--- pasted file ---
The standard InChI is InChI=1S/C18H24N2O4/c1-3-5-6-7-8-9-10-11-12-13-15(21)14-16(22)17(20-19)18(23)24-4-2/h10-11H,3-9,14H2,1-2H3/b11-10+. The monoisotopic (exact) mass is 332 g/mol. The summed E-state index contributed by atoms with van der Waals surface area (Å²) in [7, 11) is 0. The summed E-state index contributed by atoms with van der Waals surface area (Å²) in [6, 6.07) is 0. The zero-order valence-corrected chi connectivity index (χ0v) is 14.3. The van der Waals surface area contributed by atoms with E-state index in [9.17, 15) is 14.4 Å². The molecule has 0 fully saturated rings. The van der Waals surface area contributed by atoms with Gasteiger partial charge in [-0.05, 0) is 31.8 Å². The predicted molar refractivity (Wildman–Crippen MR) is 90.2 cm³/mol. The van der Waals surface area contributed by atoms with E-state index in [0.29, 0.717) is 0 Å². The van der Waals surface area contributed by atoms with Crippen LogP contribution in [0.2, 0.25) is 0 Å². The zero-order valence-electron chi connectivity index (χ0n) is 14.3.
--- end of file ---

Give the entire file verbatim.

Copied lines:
The standard InChI is InChI=1S/C18H24N2O4/c1-3-5-6-7-8-9-10-11-12-13-15(21)14-16(22)17(20-19)18(23)24-4-2/h10-11H,3-9,14H2,1-2H3/b11-10+. The monoisotopic (exact) mass is 332 g/mol. The summed E-state index contributed by atoms with van der Waals surface area (Å²) in [7, 11) is 0. The summed E-state index contributed by atoms with van der Waals surface area (Å²) in [6, 6.07) is 0. The zero-order valence-corrected chi connectivity index (χ0v) is 14.3. The van der Waals surface area contributed by atoms with E-state index in [9.17, 15) is 14.4 Å². The molecule has 0 fully saturated rings. The van der Waals surface area contributed by atoms with Gasteiger partial charge in [-0.05, 0) is 31.8 Å². The predicted molar refractivity (Wildman–Crippen MR) is 90.2 cm³/mol. The van der Waals surface area contributed by atoms with E-state index in [0.29, 0.717) is 0 Å². The van der Waals surface area contributed by atoms with Crippen LogP contribution in [0.2, 0.25) is 0 Å². The zero-order valence-electron chi connectivity index (χ0n) is 14.3.